- Peter Keating
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Since the news broke last weekend that Alex Rodriguez had tested positive for performance-enhancing drugs in 2003, most sportswriters have reacted with outrage, even hysteria. We have been told that Rodriguez's legacy is destroyed and that he has blown his chance to be the one man on Earth to restore the relevance and romance of his sport. We've even seen a New York paper trot out an A-Rod nickname more commonly employed by Fenway bleacher bums.
Fans, in contrast, have delivered a more measured response—largely because many didn't think too much of A-Rod in the first place. And it is this reaction of the masses, not the howls from the media, that will drive the corporate response to A-Rod.
As of the writing of this piece, just 38% of fans say they were surprised by the revelations about Rodriguez and steroids, according to a recent ESPN SportsNation poll. Asked whether they would forgive A-Rod for his transgressions, 38% said yes, 33% said no and 30% responded that there was no need to forgive anything. These unscientific survey results speak to the queasy but real consensus that has developed among baseball fans about performance enhancement: they now suspect its use among players and can forgive the malfeasance if the athletes come clean. Asked how they would react if their favorite athlete admitted steroid use, 15% of fans who participated in the poll said they wouldn't care at all, while another 43% said they would be disappointed but would still support him.
Rodriguez is one of the world's richest athletes, but among that elite company, he is unusual in that his endorsement income is a fraction of his annual salary. He made $6 million from endorsements in 2007, according to Sports Illustrated, but has established few long-term relationships with corporations. A-Rod's highest-profile spots are probably the commercial he recently cut for Guitar Hero and his endorsements for Nike in South America; Pepsi decided not to renew its deal with him. In July 2008, A-Rod signed with the William Morris Agency to boost his image. But well before the recent headlines, Rodriguez's postseason troubles and off-field scandals had him scoring poorly in areas such as "aspiration" and "trust" on the Davie-Brown Index, a rating scale used by marketers to measure celebrities' influence with consumers.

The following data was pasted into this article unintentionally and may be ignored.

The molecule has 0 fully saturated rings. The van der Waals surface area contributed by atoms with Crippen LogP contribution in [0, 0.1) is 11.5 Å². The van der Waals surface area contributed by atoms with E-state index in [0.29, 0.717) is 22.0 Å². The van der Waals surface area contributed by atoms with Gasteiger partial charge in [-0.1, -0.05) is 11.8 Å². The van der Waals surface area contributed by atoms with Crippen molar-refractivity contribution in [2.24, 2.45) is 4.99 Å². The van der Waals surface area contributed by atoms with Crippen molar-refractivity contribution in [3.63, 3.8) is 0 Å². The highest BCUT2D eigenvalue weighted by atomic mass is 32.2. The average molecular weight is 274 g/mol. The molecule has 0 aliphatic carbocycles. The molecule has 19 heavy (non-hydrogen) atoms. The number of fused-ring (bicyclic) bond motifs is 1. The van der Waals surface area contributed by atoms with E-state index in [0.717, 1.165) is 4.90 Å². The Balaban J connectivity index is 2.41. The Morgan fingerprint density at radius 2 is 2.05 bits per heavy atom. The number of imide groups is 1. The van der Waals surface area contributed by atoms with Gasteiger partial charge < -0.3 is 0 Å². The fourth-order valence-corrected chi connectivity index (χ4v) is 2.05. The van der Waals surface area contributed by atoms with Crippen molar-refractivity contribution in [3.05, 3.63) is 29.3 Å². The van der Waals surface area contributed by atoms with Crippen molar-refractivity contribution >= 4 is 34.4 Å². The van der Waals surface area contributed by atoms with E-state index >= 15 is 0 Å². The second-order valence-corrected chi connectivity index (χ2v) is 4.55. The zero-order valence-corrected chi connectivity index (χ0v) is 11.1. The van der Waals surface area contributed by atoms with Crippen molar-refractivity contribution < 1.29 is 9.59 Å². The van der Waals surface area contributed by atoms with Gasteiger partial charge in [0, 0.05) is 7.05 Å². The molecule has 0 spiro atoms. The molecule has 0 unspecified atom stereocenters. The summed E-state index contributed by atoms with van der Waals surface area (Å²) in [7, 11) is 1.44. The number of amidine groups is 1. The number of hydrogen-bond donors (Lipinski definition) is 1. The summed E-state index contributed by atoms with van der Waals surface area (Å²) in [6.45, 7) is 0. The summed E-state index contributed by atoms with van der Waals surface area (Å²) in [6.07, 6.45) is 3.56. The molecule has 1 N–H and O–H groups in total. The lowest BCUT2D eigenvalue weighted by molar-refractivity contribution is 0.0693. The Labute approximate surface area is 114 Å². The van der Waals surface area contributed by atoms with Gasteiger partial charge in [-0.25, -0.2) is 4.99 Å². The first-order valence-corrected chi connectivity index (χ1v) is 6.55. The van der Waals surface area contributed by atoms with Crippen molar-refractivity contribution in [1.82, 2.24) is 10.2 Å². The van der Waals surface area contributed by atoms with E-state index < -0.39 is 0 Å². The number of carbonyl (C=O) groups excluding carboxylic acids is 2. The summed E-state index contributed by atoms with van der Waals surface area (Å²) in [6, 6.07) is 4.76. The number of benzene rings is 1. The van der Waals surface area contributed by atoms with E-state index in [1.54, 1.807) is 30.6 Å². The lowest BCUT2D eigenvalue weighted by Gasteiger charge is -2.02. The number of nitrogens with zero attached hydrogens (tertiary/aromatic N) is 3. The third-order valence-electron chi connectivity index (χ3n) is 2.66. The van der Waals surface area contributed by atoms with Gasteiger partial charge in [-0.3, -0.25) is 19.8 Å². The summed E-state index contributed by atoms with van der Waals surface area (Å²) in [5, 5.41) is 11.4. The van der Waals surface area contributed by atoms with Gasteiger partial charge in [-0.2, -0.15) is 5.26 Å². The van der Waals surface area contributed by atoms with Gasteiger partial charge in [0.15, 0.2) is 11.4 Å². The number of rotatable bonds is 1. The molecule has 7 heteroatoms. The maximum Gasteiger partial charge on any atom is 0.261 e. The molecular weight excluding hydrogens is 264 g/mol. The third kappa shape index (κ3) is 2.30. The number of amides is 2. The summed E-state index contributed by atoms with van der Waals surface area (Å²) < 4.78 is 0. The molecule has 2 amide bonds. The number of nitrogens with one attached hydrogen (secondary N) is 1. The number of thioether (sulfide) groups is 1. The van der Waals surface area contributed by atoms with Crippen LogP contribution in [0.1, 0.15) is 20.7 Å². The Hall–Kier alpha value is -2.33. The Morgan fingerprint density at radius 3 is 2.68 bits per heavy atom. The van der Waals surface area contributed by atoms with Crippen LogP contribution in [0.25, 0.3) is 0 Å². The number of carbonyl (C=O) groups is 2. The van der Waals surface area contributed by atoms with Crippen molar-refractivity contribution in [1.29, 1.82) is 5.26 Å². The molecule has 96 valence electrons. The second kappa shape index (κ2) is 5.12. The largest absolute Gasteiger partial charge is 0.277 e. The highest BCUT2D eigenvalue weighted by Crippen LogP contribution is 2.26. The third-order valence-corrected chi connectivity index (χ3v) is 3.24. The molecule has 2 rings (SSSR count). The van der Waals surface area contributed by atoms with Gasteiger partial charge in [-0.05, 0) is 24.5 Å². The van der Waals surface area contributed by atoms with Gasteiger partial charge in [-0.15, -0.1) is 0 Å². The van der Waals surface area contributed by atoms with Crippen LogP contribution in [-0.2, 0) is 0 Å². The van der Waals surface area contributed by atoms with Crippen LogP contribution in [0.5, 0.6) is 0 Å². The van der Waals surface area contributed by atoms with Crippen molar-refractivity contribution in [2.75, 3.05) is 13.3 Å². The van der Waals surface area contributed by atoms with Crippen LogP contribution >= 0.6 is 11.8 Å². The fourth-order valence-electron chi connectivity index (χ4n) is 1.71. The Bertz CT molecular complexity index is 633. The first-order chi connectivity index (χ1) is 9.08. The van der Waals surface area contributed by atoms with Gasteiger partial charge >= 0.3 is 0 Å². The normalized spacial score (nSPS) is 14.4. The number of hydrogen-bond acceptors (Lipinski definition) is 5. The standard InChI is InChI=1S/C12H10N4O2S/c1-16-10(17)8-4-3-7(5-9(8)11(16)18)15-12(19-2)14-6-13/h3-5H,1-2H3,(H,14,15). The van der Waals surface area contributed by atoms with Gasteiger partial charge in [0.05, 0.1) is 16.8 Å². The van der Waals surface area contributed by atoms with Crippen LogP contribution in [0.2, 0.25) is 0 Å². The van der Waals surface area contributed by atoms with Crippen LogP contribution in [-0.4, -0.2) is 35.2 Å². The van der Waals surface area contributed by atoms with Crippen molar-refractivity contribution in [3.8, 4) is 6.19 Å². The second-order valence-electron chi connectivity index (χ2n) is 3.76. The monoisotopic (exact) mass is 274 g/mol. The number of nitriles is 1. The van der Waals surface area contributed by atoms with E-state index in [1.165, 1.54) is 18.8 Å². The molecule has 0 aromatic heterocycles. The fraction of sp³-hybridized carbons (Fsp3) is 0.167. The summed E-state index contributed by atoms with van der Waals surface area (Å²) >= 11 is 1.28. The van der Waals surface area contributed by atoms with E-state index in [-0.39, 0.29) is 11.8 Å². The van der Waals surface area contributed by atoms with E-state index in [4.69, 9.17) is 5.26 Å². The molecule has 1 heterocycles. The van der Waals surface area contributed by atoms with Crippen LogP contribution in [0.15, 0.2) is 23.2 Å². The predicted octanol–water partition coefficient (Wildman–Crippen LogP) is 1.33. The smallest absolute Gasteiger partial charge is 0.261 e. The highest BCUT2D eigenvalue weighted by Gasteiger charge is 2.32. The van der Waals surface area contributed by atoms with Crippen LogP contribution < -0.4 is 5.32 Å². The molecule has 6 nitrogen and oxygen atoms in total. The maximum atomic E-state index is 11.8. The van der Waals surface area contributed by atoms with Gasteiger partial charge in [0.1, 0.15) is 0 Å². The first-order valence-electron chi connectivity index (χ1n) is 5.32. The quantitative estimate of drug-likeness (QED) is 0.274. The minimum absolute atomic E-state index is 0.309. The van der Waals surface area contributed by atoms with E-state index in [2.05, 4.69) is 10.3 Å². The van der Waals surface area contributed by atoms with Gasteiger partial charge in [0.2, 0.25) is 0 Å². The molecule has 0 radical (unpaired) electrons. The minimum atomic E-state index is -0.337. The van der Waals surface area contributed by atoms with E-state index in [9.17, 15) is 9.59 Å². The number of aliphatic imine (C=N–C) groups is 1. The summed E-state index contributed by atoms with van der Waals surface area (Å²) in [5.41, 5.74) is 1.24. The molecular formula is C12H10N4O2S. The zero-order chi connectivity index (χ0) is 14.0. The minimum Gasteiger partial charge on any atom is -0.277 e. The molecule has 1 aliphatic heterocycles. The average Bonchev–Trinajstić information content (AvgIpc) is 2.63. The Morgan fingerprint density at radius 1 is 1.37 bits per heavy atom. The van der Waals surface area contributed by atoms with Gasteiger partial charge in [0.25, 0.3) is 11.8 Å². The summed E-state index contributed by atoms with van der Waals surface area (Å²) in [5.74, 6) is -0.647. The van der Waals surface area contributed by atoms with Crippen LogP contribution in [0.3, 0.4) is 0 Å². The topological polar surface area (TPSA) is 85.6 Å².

A week ago, A-Rod was a polarizing public figure: prodigiously talented, vainglorious, hard-working, oddly insecure. He still is. Corporations have largely shunned him and they wil continue to do so. Unlike, say, Mark McGwire, Rodriguez doesn't have vast reservoirs of fan support or endorsement money to put at risk. A-Rod may seem even harder to admire now, but the truth is he has always been hard to love.
Businesswise, there is one sure loser in the latest A-Rod imbroglio. It's not the game of baseball—overall attendance and revenues have climbed throughout the era of performance enhancement, and the messy investigations and halfhearted confessions of the past few seasons have done little to dent fans' enthusiasm for their favorite teams. But the New York Yankees owe another $246 million over the next nine seasons (including a whopping $64 million in 2009 and 2010) to a player who is already 33, and whom they almost certainly cannot trade now. Moreover, the team had planned a long-range marketing effort around A-Rod's pursuit of the all-time home-run record. Rodriguez will earn an additional bonus of $6 million each time he passes one of the top four men on the list: Willie Mays at 660, Babe Ruth at 714, Hank Aaron at 755 and Barry Bonds at 762. Instead of celebrating those milestones with major events at the new Yankee Stadium, the Steinbrenners might want to go into hiding.
And then there's the issue of Derek Jeter, whose contract is up in 2010.
Jeter's skills are diminishing, to the point that ESPN.com's Rob Neyer, speaking for many analysts, recently wrote: "Derek Jeter can't play shortstop in 2011 … I also believe the Yankees will try to keep him in the fold, perhaps with a $10 million salary … and the vague promise of semi-regular playing time as a sort of utility player." Fat chance now. After watching him play side-by-side with A-Rod for another two seasons, Yankees fans will demand the team keep the Captain, the "true Yankee," at any price. Whether or not other teams even bid for his services, Jeter rightly or wrongly represents an intense connection to a more honorable past for the Yankees, and has just seen his asking price skyrocket.
But the idea that an Alex Rodriguez scandal could further rupture fans' expectations from baseball itself doesn't compute. Rodriguez is a major figure in tabloid and popular culture but not a mover of Wheaties or blue jeans precisely because he is a celebrity whom fans are curious about but don't emulate. And in this post-Bash Brothers era, a decade defined by the surliness of Barry Bonds, most fans have come to accept that athletes owe the public nothing more and nothing less than their best honest efforts on the field.
Asked about A-Rod, a 20-year-old fan named Ina Lah told the New York Daily News on Monday: "All he cares about is fun and winning."
After learning he used performance-enhancing drugs, Corporations aren't very fond of A-Rod. Then again, they never were.